The foregoing, as part of a true financing system that allows to meet the objectives of accelerated growth and industrial and commercial policy. In emerging countries that are growing—before Japan and Korea, now other successful economies—industrial, commercial and financing policies are a fundamental triangle. The development bank has an important role to play as a policy bank that formulates sectoral guidelines, framing the behavior of private commercial banks. Yes, you can consolidate some development institutions—different funds—because there are many (30), but you have to keep the essential ones: Nafin (industrial policy), Banobras (infrastructure), Financier Rural (countryside), a housing bank and, of course, Bancomext.

7.Support the external trade aspect in the regional development, particularly in the south-southeast, including special economic areas. Development programs must be developed for the two borders (north and south).

8.Review our participation in international and regional organizations. Mexico must be associated with the Asian Infrastructure Bank. The strengthening of the North American Development Bank (Nadbank) must be supported so that it broadens its scope of action by financing border infrastructure and regional programs to retain workforce in areas that expel it.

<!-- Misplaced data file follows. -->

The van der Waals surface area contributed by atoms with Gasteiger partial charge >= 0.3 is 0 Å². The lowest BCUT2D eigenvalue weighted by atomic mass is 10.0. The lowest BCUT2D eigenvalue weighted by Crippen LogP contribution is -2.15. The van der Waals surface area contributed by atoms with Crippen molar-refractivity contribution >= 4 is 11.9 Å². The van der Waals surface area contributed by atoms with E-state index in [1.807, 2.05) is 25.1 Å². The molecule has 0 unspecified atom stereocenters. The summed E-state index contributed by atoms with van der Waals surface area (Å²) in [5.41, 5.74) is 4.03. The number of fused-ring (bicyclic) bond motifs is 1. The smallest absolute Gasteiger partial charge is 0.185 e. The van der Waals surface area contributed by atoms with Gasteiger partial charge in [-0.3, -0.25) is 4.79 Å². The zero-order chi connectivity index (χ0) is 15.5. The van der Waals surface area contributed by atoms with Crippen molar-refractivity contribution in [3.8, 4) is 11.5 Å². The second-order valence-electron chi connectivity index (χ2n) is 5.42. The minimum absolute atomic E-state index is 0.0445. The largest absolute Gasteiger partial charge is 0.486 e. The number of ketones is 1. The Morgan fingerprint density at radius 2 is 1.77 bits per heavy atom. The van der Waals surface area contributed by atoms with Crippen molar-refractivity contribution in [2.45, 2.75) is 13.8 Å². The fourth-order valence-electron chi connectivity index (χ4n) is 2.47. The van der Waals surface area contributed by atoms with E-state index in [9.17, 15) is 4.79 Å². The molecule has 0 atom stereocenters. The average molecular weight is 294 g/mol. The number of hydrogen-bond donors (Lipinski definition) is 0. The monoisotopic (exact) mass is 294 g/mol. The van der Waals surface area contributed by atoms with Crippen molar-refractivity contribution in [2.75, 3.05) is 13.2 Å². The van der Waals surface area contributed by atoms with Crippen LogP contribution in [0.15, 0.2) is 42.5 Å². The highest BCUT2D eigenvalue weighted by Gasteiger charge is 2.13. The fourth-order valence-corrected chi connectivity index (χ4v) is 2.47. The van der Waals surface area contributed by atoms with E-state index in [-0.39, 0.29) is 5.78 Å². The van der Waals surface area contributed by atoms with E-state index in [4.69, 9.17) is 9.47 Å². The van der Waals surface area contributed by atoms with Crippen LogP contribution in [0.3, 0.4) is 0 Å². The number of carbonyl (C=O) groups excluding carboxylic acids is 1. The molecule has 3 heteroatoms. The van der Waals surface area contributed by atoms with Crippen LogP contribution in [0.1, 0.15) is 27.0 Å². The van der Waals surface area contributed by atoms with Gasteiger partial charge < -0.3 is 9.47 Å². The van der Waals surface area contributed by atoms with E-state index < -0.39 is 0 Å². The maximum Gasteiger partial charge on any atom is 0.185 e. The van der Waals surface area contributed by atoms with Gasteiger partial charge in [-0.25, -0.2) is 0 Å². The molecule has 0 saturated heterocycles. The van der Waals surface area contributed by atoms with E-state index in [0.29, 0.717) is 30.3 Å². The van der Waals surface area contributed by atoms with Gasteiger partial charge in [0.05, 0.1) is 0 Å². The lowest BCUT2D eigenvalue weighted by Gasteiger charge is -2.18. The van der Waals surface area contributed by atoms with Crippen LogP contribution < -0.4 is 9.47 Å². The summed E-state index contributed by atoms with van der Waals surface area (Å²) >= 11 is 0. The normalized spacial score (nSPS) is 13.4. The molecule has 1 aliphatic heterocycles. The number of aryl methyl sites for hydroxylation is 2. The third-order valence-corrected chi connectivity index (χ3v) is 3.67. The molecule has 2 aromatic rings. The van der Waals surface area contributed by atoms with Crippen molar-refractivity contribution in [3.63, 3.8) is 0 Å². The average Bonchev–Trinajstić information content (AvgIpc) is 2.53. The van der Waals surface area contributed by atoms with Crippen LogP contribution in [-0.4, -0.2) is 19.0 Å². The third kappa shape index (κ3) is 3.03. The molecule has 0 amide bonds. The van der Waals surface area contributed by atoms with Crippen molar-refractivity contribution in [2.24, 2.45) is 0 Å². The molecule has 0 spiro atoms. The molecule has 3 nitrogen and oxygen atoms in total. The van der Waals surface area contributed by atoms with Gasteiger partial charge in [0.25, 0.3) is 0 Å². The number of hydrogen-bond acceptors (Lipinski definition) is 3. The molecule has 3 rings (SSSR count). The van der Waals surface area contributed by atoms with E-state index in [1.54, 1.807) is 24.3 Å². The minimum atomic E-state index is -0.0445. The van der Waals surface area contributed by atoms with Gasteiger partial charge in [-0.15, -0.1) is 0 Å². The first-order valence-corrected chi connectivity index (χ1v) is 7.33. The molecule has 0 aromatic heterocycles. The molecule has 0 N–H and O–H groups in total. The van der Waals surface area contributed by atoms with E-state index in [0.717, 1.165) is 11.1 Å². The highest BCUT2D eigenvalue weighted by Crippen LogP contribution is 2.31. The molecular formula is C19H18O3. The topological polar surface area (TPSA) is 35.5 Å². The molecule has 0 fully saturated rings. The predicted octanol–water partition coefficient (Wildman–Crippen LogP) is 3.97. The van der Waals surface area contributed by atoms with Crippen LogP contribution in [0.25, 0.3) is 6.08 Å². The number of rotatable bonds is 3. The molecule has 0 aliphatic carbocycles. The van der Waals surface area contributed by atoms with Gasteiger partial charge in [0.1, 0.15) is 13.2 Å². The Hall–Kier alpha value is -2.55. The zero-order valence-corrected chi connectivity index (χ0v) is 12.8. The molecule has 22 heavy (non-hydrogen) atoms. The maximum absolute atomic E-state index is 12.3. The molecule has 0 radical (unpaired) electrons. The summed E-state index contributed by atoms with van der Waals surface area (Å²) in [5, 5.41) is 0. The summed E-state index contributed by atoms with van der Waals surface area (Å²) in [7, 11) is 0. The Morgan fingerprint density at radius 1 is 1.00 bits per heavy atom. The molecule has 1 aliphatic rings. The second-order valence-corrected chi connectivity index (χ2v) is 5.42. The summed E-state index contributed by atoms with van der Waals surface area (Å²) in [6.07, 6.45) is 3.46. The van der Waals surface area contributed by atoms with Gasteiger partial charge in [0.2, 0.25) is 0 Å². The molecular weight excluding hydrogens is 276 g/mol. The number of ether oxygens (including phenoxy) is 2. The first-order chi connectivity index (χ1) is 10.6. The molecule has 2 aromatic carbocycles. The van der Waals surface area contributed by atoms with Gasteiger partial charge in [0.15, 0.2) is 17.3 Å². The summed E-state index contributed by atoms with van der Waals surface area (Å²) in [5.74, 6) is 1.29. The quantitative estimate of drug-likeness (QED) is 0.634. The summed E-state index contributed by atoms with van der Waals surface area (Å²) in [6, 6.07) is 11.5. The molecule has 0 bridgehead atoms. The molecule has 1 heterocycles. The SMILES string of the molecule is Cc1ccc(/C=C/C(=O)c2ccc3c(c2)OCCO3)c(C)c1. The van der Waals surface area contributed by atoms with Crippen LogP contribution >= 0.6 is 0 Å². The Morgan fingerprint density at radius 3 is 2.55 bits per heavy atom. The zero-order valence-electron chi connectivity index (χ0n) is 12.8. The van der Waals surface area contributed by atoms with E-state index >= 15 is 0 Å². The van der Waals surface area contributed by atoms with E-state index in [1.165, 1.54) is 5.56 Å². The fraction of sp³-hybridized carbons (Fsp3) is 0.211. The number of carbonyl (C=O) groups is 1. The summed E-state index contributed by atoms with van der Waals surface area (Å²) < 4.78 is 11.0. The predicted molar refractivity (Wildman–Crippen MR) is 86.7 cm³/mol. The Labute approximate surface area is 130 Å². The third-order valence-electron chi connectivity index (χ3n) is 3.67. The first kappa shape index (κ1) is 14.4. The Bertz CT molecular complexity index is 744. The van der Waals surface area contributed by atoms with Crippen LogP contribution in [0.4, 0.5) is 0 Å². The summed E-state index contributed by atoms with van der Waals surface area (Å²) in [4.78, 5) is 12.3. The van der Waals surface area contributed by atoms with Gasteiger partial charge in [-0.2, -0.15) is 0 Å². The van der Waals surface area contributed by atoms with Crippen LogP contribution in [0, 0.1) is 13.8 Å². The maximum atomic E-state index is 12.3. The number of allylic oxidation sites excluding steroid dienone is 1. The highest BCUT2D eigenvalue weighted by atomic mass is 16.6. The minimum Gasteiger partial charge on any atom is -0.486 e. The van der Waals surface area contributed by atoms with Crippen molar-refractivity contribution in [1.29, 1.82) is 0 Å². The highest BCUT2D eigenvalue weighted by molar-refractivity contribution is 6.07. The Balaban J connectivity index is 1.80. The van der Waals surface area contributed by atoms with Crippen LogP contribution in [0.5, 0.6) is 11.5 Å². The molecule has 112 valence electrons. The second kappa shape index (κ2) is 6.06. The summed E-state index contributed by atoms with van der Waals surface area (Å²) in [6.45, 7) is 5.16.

9.Some policies must be kept. Macroeconomic policies, that favor price stability and “reasonable” health for public finance, as well as a flexible exchange rate policy. The payment balance must be at equilibrium so that over time it becomes a surplus (like with the United States). It is also convenient to maintain the communication dynamic and dialogue with the private sector through bodies such as Comce, Comexi and councils or committees linked to competitiveness and strategic negotiations.

10.A strong and prestigious strategic think tank in foreign trade and investment is needed. The aim is to examine the global economy and geopolitics in a permanent and prospective way. This can be done at Bancomext, in association with academic institutions or autonomously.

These and other elements can configure a State foreign trade policy, with a long-term vision that contributes to a new stage of economic development in Mexico. I am thinking of a stage of accelerated growth, less inequality and poverty and in which the country becomes stronger until it becomes a real power, at least the seventh in the world in economic terms, able to defend its interests in front of a complicated neighbor and in a turbulent world.


*Masters in Economics from King’s College, Cambridge University. He represented Mexico at the OECD and IMF; Deputy Secretary of the Ministry of Treasury and Public Credit; federal congressman and ambassador of Mexico to Canada.


[1]Little shops, as they are called in Mexico.